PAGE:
Why I limited news exposure for my mother, who had Alzheimer’s

Accommodating my mother took many forms as her disease progressed

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by Ray Burow |

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My mother’s battle with Alzheimer’s disease ended more than 10 years ago. I miss her, but don’t get me wrong: Given the choice, I wouldn’t bring her back. She’s in a better place where her mind is crystal clear.

Now, if I could wave a magic wand and return her to us sans Alzheimer’s, I’m probably selfish enough to do so, as we miss her that much — but trust me, she’d be pretty ticked off. My mother believed, as do I, that clarity on this stinky ol’ Earth doesn’t compare with clarity in heaven.

I don’t know anyone whose heart is as pure as my mother’s. I mean, the woman couldn’t lie, even in jest. Trying to pull the wool over the eyes of a sibling and getting Mom to play along never worked. Even if the trickster told her the tale to tell, the jig was always up when it was Mom’s turn to chime in. She’d dissolve into laughter. She couldn’t do it.

Once, at my father’s request, she attempted to keep a secret from us kids. Dad was in the hospital and gave her implicit instructions not to tell us. She tried, she really did, but cracked under the multiple questions. “I don’t know why your father asks me to fool you. He knows I can’t lie.” Bless her heart. Her stammering around a white lie always gave her away.

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Accommodating my mother’s disease

Throughout most of her life, my mom read the morning newspaper religiously and watched the evening news. Like the rest of us, she understood that bad things happen, but even before the confusion of the Alzheimer’s set in, the evil in this world disturbed her.

During the middle and late stages of her disease, bad news became even more distressing to her. As a result, we chose to filter her news intake.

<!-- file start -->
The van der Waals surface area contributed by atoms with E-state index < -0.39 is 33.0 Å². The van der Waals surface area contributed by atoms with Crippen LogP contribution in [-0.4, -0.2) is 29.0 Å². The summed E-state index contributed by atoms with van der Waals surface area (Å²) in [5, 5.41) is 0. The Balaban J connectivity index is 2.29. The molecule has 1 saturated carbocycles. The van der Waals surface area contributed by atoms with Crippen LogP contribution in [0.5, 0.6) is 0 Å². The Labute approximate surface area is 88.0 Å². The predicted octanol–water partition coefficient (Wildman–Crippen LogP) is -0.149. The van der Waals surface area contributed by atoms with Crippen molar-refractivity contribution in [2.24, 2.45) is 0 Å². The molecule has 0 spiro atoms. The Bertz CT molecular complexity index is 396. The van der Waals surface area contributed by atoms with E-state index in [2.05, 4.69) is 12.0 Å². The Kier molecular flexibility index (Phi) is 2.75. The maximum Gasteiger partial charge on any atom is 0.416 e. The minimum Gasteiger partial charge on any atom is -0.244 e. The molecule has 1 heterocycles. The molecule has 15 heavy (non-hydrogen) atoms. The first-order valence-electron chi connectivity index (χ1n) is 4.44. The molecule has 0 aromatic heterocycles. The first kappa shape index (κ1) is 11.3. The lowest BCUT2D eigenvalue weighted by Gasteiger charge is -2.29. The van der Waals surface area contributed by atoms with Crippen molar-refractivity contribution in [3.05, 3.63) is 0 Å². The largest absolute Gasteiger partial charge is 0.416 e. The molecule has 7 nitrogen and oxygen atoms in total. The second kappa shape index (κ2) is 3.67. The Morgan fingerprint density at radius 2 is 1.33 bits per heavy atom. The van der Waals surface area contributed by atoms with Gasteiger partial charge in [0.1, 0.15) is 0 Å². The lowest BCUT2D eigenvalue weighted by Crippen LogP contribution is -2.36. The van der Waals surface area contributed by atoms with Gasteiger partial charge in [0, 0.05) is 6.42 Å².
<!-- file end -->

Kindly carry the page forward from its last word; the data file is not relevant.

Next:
Now, we didn’t keep all the sad news from her. She mourned the loss of her brother and also a brother-in-law. She understood death and dying as a natural part of life. But she didn’t understand or had difficulty comprehending the tragedies perpetrated by the wicked in this world. She’d hear something terrible on the news and ask me, “But why? Why would someone do such a thing?”

We didn’t want her to be afraid, so we limited how much news she watched on television. Perhaps that’s a choice you’ll consider as a caregiver.

We also had to change how we watched TV, though she could usually grasp that actors were just pretending; they were playing a role, and a story was unfolding. Still, sometimes she’d ask, “Is that real?” She’d accept that it wasn’t if we told her so.

One Sunday afternoon, my youngest daughter and I watched the movie “Hope Floats” while Granny napped in her chair. Spoiler alert: The little girl in the film cries big because her father, estranged from her mom, rejects her. Suddenly, we were startled by boo-hoo crying.

“Mom, are you crying? That’s not real. It’s a movie.”

“It is?”

At the realization that it was a movie, Mom began to laugh. And so did my daughter and I. Then, on the heels of her laughter, Mom said, “You know, they shouldn’t put that on television. Some little children really go through such things.”

Pure heart.

I miss her so much, but no, selfish as I am, I wouldn’t bring her back into this evil world. Our reunion will have to wait until I go to her.

Note: Alzheimer’s News Today is strictly a news and information website about the disease. It does not provide medical advice, diagnosis, or treatment. This content is not intended to be a substitute for professional medical advice, diagnosis, or treatment. Always seek the advice of your physician or other qualified health provider with any questions you may have regarding a medical condition. Never disregard professional medical advice or delay in seeking it because of something you have read on this website. The opinions expressed in this column are not those of Alzheimer’s News Today or its parent company, BioNews, and are intended to spark discussion about issues pertaining to Alzheimer’s disease.


Laurie C Jarrett avatar

Laurie C Jarrett

Our moms would have been friends!

Ray Burow avatar

Ray Burow


Your comment made me smile. We'll have to be friends in their place. I'd love to hear more about your mom.



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